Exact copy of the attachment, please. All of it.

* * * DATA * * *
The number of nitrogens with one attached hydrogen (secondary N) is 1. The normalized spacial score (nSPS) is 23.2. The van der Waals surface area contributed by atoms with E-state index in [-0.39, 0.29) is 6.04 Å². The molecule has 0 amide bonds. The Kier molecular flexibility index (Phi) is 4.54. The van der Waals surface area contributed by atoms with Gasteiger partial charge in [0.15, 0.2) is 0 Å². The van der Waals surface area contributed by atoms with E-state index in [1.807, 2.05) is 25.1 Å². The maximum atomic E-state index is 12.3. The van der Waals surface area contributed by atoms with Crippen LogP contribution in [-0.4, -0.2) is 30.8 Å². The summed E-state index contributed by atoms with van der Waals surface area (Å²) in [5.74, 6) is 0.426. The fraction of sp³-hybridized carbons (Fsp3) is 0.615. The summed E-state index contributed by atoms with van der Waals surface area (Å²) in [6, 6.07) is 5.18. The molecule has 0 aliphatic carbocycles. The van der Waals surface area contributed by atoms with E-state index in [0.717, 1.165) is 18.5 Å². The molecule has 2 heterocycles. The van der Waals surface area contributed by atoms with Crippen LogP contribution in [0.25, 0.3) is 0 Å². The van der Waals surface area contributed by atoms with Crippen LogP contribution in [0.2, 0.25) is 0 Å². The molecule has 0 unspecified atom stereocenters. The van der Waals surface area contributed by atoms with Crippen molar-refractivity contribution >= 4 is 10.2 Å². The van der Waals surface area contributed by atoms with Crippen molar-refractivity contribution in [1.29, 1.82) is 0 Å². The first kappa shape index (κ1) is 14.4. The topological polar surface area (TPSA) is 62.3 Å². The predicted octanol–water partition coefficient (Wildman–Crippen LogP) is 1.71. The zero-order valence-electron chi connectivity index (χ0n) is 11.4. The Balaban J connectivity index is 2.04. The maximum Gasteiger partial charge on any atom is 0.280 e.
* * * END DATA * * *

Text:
The number of nitrogens with one attached hydrogen (secondary N) is 1. The normalized spacial score (nSPS) is 23.2. The van der Waals surface area contributed by atoms with E-state index in [-0.39, 0.29) is 6.04 Å². The molecule has 0 amide bonds. The Kier molecular flexibility index (Phi) is 4.54. The van der Waals surface area contributed by atoms with Gasteiger partial charge in [0.15, 0.2) is 0 Å². The van der Waals surface area contributed by atoms with E-state index in [1.807, 2.05) is 25.1 Å². The maximum atomic E-state index is 12.3. The van der Waals surface area contributed by atoms with Crippen LogP contribution in [-0.4, -0.2) is 30.8 Å². The summed E-state index contributed by atoms with van der Waals surface area (Å²) in [5.74, 6) is 0.426. The fraction of sp³-hybridized carbons (Fsp3) is 0.615. The summed E-state index contributed by atoms with van der Waals surface area (Å²) in [6, 6.07) is 5.18. The molecule has 0 aliphatic carbocycles. The van der Waals surface area contributed by atoms with E-state index in [0.717, 1.165) is 18.5 Å². The molecule has 2 heterocycles. The van der Waals surface area contributed by atoms with Crippen LogP contribution in [0.25, 0.3) is 0 Å². The van der Waals surface area contributed by atoms with Crippen LogP contribution in [0.2, 0.25) is 0 Å². The molecule has 0 unspecified atom stereocenters. The van der Waals surface area contributed by atoms with Crippen molar-refractivity contribution >= 4 is 10.2 Å². The van der Waals surface area contributed by atoms with Crippen molar-refractivity contribution in [1.29, 1.82) is 0 Å². The first kappa shape index (κ1) is 14.4. The topological polar surface area (TPSA) is 62.3 Å². The predicted octanol–water partition coefficient (Wildman–Crippen LogP) is 1.71. The zero-order valence-electron chi connectivity index (χ0n) is 11.4. The Balaban J connectivity index is 2.04. The maximum Gasteiger partial charge on any atom is 0.280 e.